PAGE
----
City to sprout solar-power parks

Print More

By Jane Wagner
Entirely East Lansing

The Lansing Board of Water and Light announced its plan to construct two community solar parks in its service area. East Lansing’s Burcham Park, a retired landfill site, has been designated for the first park. The second will be adjacent to the BWL Wise Road Water Treatment Plant in Lansing.

“It’s a powerful sign of progress,” said East Lansing Mayor Nathan Triplett. The landfill has been a “trouble spot” for the city, and this project will give the area a completely new purpose and source of life.

There will be 1,000 solar panels installed at each location. Each panel produces 300 watts of power daily, for a total of 300 kilowatts produced by each park. Annually, one park will produce enough energy to power roughly 55 average households for the year, which is equivalent to 385,000 kilowatt-hours.

BWL customers are eligible to lease a panel for 25 years. It will cost $399 per panel, and lessees will receive credit on their BWL electric bills for the amount of energy produced by the panel.

“This is a pretty low-cost, low-risk endeavor,” said Michigan Energy Options Executive Director John Kinch. “It’s $16 per year over 25 years. It’s affordable, as simple as possible, as accessible as possible and we have made it local, which is great for local energy.”

Once 80 percent of the panels have been leased, construction will begin at Burcham Park. The city has vowed to lease 10 panels, and BWL customers can pre-register to lease their own.

“Our intention is to make sure we have the demand,” said Kinch. “We didn’t want to end up with something that under delivers. We are thinking if we can at least get to a certain point, we can be confident that we’ll be successful.”

The project was proposed in response to a community solar survey sent out by the city of East Lansing’s Commission on the Environment. Eighty-seven percent of respondents supported the city looking into its own community solar project.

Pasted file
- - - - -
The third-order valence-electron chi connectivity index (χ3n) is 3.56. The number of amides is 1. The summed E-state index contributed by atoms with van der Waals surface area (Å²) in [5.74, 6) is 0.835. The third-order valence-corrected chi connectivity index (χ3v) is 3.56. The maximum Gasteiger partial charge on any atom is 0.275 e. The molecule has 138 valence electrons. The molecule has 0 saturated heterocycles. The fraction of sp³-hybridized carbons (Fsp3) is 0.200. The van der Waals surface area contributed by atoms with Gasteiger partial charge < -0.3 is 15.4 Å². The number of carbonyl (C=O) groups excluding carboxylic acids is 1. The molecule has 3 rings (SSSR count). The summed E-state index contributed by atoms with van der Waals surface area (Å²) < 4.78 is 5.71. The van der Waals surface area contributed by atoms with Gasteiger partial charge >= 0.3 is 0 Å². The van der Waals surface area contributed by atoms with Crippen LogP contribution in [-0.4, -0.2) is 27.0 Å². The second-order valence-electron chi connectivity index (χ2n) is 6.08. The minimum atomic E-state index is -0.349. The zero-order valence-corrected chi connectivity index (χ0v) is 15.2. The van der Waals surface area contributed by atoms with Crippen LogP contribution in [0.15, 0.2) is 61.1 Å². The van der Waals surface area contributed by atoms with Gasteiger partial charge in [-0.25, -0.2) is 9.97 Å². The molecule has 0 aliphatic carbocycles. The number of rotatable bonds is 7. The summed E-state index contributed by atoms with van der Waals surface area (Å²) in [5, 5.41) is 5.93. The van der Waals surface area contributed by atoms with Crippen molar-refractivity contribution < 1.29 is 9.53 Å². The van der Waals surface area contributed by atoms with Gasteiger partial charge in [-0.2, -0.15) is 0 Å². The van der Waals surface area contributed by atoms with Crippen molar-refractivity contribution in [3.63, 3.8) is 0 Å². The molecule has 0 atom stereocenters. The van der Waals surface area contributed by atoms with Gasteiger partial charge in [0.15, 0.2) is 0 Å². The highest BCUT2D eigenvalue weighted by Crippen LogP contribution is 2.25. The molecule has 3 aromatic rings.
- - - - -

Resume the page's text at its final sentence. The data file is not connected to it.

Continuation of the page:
There has been an increase in households using rooftop solar panels, but some roofs are unable to support the weight. The community solar project gives those households alternative access to renewable solar power.

“Our new Community Solar Program will continue to provide BWL customers with cleaner energy, as we remain committed to providing energy efficiency and renewable energy to our customers,” said BWL General Manager Dick Peffley.

Once the 80 percent capacity benchmark has been reached, the solar company, Patriot Solar, will begin construction. This is expected to happen in the next few weeks.

“The window for construction will be a couple months, perhaps less,” said Kinch. “All things considered, it would be nice to think once we emerge out of dull, gray winter, we can give people an opportunity to come look at our first completed park and they’ll begin leasing panels for the Lansing park.”

“The thing about community solar is it can be located in a community where it makes sense,” said Kinch. “It benefits the local economy, it has social benefits, it benefits the environment and community members want this. It’s a clean, homegrown, renewable resource that helps the sustainability of our community.”